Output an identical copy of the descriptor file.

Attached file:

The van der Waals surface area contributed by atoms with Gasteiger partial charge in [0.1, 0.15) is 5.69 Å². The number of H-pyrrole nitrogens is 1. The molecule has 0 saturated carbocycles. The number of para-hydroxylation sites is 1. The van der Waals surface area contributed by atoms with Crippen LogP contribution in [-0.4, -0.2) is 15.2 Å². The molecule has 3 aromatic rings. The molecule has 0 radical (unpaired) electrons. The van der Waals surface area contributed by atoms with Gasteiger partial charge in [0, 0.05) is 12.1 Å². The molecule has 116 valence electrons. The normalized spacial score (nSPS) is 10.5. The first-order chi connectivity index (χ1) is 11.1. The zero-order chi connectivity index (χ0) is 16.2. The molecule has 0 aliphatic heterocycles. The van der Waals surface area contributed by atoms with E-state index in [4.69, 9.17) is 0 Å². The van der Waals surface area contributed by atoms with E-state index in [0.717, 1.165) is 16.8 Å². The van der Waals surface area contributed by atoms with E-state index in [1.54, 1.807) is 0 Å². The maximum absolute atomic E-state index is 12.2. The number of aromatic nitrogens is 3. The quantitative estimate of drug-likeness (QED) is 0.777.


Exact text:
The van der Waals surface area contributed by atoms with Gasteiger partial charge in [0.1, 0.15) is 5.69 Å². The number of H-pyrrole nitrogens is 1. The molecule has 0 saturated carbocycles. The number of para-hydroxylation sites is 1. The van der Waals surface area contributed by atoms with Crippen LogP contribution in [-0.4, -0.2) is 15.2 Å². The molecule has 3 aromatic rings. The molecule has 0 radical (unpaired) electrons. The van der Waals surface area contributed by atoms with Gasteiger partial charge in [0, 0.05) is 12.1 Å². The molecule has 116 valence electrons. The normalized spacial score (nSPS) is 10.5. The first-order chi connectivity index (χ1) is 11.1. The zero-order chi connectivity index (χ0) is 16.2. The molecule has 0 aliphatic heterocycles. The van der Waals surface area contributed by atoms with E-state index in [4.69, 9.17) is 0 Å². The van der Waals surface area contributed by atoms with E-state index in [0.717, 1.165) is 16.8 Å². The van der Waals surface area contributed by atoms with E-state index in [1.54, 1.807) is 0 Å². The maximum absolute atomic E-state index is 12.2. The number of aromatic nitrogens is 3. The quantitative estimate of drug-likeness (QED) is 0.777.